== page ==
Article  PubMed  PubMed Central  CAS  Google Scholar 

  24. Brembilla A, Olland A, Puyraveau M, Massard G, Mauny F, Falcoz PE. Use of the Cox regression analysis in thoracic surgical research. J Thorac Dis. 2018;10(6):3891–6.

    Article  PubMed  PubMed Central  Google Scholar 

  25. Zhang Z, Li X, Wu X, Qiu H, Shi H, written on behalf of AME Big-Data Clinical Trial Collaborative Group. Propensity score analysis for time-dependent exposure. Ann Transl Med. 2020;8(5):246.

    Article  PubMed  PubMed Central  Google Scholar 

  26. Kahlert J, Gribsholt SB, Gammelager H, Dekkers OM, Luta G. Control of confounding in the analysis phase - an overview for clinicians. Clin Epidemiol. 2017;9:195–204. Published 2017 Mar 31.

    Article  PubMed  PubMed Central  Google Scholar 

  27. Yang JY, Webster-Clark M, Lund JL, Sandler RS, Dellon ES, Stürmer T. Propensity score methods to control for confounding in observational cohort studies: a statistical primer and application to endoscopy research. Gastrointest Endosc. 2019;90(3):360–9.

    Article  PubMed  PubMed Central  Google Scholar 

  28. Masuadi E, Mohamud M, Almutairi M, Alsunaidi A, Alswayed AK, Aldhafeeri OF. Trends in the usage of statistical software and their associated study designs in health sciences research: a bibliometric analysis. Cureus. 2021;13(1):e12639. Published 2021 Jan 11.

    Article  PubMed  PubMed Central  Google Scholar 

  29. Kow CS, Hasan SS. Meta-analysis of effect of statins in patients with COVID-19. Am J Cardiol. 2020;134:153–5.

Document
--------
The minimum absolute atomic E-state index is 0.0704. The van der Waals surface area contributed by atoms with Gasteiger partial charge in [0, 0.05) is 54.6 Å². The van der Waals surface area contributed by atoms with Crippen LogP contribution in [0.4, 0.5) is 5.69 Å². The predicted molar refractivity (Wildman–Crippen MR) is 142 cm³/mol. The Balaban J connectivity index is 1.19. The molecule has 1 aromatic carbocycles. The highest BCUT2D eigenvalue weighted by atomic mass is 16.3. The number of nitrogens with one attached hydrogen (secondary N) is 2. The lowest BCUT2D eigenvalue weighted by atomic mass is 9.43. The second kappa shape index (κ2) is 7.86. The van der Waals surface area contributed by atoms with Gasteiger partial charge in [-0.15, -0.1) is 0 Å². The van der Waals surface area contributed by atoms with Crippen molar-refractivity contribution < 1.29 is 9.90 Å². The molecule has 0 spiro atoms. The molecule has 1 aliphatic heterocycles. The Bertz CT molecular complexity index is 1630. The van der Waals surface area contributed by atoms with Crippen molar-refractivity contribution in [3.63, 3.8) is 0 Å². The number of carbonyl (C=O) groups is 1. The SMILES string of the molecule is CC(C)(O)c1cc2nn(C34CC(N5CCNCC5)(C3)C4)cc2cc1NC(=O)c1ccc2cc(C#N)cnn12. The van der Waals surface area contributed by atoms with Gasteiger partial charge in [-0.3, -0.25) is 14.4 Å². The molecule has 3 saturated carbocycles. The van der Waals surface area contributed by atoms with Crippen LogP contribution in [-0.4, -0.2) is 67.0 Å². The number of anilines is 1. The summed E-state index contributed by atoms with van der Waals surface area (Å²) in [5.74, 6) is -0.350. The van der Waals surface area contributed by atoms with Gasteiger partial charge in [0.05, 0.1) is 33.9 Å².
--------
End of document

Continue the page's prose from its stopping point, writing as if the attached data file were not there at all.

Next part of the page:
Article  PubMed  PubMed Central  CAS  Google Scholar 

  30. Peymani P, Dehesh T, Aligolighasemabadi F, Sadeghdoust M, Kotfis K, Ahmadi M, et al. Statins in patients with COVID-19: a retrospective cohort study in Iranian COVID-19 patients. Transl Med Commun. 2021;6(1):3.

    Article  PubMed  PubMed Central  Google Scholar 

  31. Butt JH, Gerds TA, Schou M, Kragholm K, Phelps M, Havers-Borgersen E, et al. Association between statin use and outcomes in patients with coronavirus disease 2019 (COVID-19): a nationwide cohort study. BMJ Open. 2020;10:e044421.

    Article  PubMed  Google Scholar 

  32. Muhamad SA, Ugusman A, Kumar J, Skiba D, Hamid AA, Aminuddin A. COVID-19 and hypertension: the what, the why, and the how. Front Physiol. 2021;12:665064. Published 2021 May 3.

    Article  PubMed  PubMed Central  Google Scholar 

  33. Hammad MA, Syed Sulaiman SA, Aziz NA, Mohamed Noor DA. Prescribing statins among patients with type 2 diabetes: the clinical gap between the guidelines and practice. J Res Med Sci. 2019;24:15. Published 2019 Feb 25.

    Article  PubMed  PubMed Central  CAS  Google Scholar 

  34. Galicia-Garcia U, Jebari S, Larrea-Sebal A, Uribe KB, Siddiqi H, Ostolaza H, et al. Statin treatment-induced development of type 2 diabetes: from clinical evidence to mechanistic insights. Int J Mol Sci. 2020;21(13):4725.

    Article  PubMed Central  CAS  Google Scholar 

  35. Umakanthan S, Chattu VK, Ranade AV, Das D, Basavarajegowda A, Bukelo M. A rapid review of recent advances in diagnosis, treatment and vaccination for COVID-19. AIMS Public Health. 2021;8(1):137–53. Published 2021 Feb 1.

    Article  PubMed  PubMed Central  Google Scholar 

  36. Costela-Ruiz VJ, Illescas-Montes R, Puerta-Puerta JM, Ruiz C, Melguizo-Rodríguez L. SARS-CoV-2 infection: the role of cytokines in COVID-19 disease. Cytokine Growth Factor Rev. 2020;54:62–75.

    Article  PubMed  PubMed Central  CAS  Google Scholar